Permanent Hiatus - Don't Be Afraid to Have a Garage Sale

Our Sixth Garage Sale…

How to Sell It

We found that our items fell into 3 groups for resale:

  • We had great success putting anything we wanted to sell for more than $20 on craigslist.  We sold appliances (large and small), furniture, household goods, paintings and artwork via craigslist. We've all heard the horror stories about using craigslist, but out of approximately 75 transactions, we only had 1 person get a little squirrelly.  Just use your best judgement and be safe.
  • Items that were very specialized, vintage or antique with a value over $20, we sold through ebay. We seemed to get more interest which meant most items sold for more than we could get locally.
  • Anything valued below $20 – we had multiple garage sales as we continued to move things out of the house.  Many people feel that garage sales are too much work for too little return. Our experience is that if you have good stuff, good help and the right tools, a garage sale is well worth your time.

Pricing

  • Our starting price for each item was 1/2 of MSRP (Manufacturer's Suggested Retail Price) and then adjusted for condition and age.
  • Craigslist purchasers were willing to pay more and dicker less than garage salers.
  • For specialized and vintage items with no current MSRP, we used ebay to gauge pricing.
  • Decide if you are willing to negotiate – if you are, leave room in your price for negotiation.
  • Price based on the location of your sale – people will pay more for items sold in a higher end neighborhood.
  • Don't mess with anything priced below $1. If necessary, bag or group items together to be sold for $1.

Make the Most of Your Efforts

  • Post your garage sale to craigslist with pictures at least 3-4 days prior to your sale. Update the listing with new pictures every day. There are apps garage salers use that pull from craigslist listings, so its important to include as much accurate, helpful and up-to-date information as you can about your sale to entice people to attend your sale.
  • Makes sure you have plenty of signage leading passersby to your location. Use the same style and color of sign so people can easily find your sale.
  • Be clean and organized – make it easy for people to buy things from you. Keep similar products in the same area at your sale. Mark everything or have legible large signs explaining bulk pricing.
  • Enlist good help – you should have at least two people working the sale at all times.  One should manage the checkout process and the other should watch for shoplifting (sad, but true). Ideally, you would have 1-2 more people during heavy traffic times to help answer questions and actively sell your items.
  • Cross sell – Since we had the garage sale set up in our garage for several weeks, we had people come for something from our craigslist postings and end up shopping the garage sale items too – we sold hundreds of dollars in garage sale items in this manner.  Items posted on craigslist were also displayed at our garage sales.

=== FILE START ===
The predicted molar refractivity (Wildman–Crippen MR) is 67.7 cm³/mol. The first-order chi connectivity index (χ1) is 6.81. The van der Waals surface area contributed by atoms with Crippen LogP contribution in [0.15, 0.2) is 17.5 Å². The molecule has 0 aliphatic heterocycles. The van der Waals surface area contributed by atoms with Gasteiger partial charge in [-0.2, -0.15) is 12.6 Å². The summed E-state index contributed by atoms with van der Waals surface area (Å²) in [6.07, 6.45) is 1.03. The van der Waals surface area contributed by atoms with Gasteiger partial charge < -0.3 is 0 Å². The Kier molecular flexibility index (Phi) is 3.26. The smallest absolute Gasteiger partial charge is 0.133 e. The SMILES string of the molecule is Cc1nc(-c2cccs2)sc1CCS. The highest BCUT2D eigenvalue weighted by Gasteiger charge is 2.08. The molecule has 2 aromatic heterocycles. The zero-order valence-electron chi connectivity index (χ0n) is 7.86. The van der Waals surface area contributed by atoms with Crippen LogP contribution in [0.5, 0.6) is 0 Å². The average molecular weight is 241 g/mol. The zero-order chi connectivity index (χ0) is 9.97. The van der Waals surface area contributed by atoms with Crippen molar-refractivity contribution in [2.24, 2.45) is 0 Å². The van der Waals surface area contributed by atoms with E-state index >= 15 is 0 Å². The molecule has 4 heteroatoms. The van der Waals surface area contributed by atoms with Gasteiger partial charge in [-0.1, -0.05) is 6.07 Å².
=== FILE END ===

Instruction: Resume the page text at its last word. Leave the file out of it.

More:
• Suggestive selling – ask people what they are looking for and if you don't have that, suggest something similar. If there are items you really want to get rid of, talk them up to the crowd. We had a lot of fun doing this – and most people responded in kind.
  • Different neighborhoods pull different garage salers.  Don't be afraid to price according to the neighborhood. We had 4 garage sales in throughout the spring and summer and also took many items to sales held by other family members.  Each neighborhood had different pricing tolerances and there were items that sold better in one neighbor hood than others.
  • Buy a good garage sale app and use it. Pen, paper and calculators are no longer needed. There are multiple apps available that do all of the hard work for you and give you great statistics/analysis of your sales.
  • Know your bottom dollar – if you aren't comfortable negotiating, find someone to represent you. Don't be bullied into selling something if you aren't comfortable. Its your stuff; you should have the control at all times.
  • If someone is buying multiple items, offer to take 10%-25% off their total bill instead of negotiating on each item. The math is easier to keep track of and you will usually come out more profitable.
  • Consider marking items 1/2 price the last day of the sale. 1/2 of something is better than 100% of nothing.
  • Nothing goes home after the sale – everything is boxed and scheduled for donation.

Grow a Thick Skin

We had multiple people come through our garage sales who

  • made fun of items (some things very understandably so, but others not so much);
  • complained (loudly) that our prices were unreasonably high; or
  • just scurried away after a cursory glance at our stuff like our house was on fire.

Its so hard to not take it personally sometimes.  This is all of our stuff.  Stuff we loved enough to buy and keep in our house.  Stuff we would probably still keep if we weren't moving. There is a specially piercing insult of these people nit-picking and/or dickering over the remains of our life we had so diligently built over the last 13 years. They don't realize that though. To them, your sale is just one more stop on a list of 20 sales they will probably hit today.

Know When to Call it Quits

By the 6th garage sale we determined our profit from the sale did not cover our hourly rate working for our business, so it was time to donate the remainders. Loading up the last box for donation was one of the most freeing things I have ever done.